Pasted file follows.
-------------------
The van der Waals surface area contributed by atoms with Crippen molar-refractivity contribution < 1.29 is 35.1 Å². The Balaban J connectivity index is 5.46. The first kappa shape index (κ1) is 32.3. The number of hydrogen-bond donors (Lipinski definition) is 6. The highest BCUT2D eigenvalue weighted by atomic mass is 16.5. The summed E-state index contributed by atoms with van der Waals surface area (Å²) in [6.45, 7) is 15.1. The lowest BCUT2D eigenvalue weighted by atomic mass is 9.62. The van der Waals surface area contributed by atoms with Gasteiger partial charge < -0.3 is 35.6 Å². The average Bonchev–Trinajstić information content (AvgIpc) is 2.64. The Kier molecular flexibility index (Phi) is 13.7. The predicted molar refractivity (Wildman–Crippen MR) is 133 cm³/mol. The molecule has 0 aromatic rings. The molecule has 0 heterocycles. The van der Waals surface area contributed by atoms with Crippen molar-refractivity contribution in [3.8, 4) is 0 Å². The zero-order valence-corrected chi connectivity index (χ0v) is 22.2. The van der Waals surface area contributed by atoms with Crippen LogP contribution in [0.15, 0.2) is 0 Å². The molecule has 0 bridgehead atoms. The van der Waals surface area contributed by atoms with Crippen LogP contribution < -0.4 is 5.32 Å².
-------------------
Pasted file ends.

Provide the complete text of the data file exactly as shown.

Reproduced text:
The van der Waals surface area contributed by atoms with Crippen molar-refractivity contribution < 1.29 is 35.1 Å². The Balaban J connectivity index is 5.46. The first kappa shape index (κ1) is 32.3. The number of hydrogen-bond donors (Lipinski definition) is 6. The highest BCUT2D eigenvalue weighted by atomic mass is 16.5. The summed E-state index contributed by atoms with van der Waals surface area (Å²) in [6.45, 7) is 15.1. The lowest BCUT2D eigenvalue weighted by atomic mass is 9.62. The van der Waals surface area contributed by atoms with Gasteiger partial charge < -0.3 is 35.6 Å². The average Bonchev–Trinajstić information content (AvgIpc) is 2.64. The Kier molecular flexibility index (Phi) is 13.7. The predicted molar refractivity (Wildman–Crippen MR) is 133 cm³/mol. The molecule has 0 aromatic rings. The molecule has 0 heterocycles. The van der Waals surface area contributed by atoms with Crippen molar-refractivity contribution in [3.8, 4) is 0 Å². The zero-order valence-corrected chi connectivity index (χ0v) is 22.2. The van der Waals surface area contributed by atoms with Crippen LogP contribution in [0.15, 0.2) is 0 Å². The molecule has 0 bridgehead atoms. The van der Waals surface area contributed by atoms with Crippen LogP contribution < -0.4 is 5.32 Å².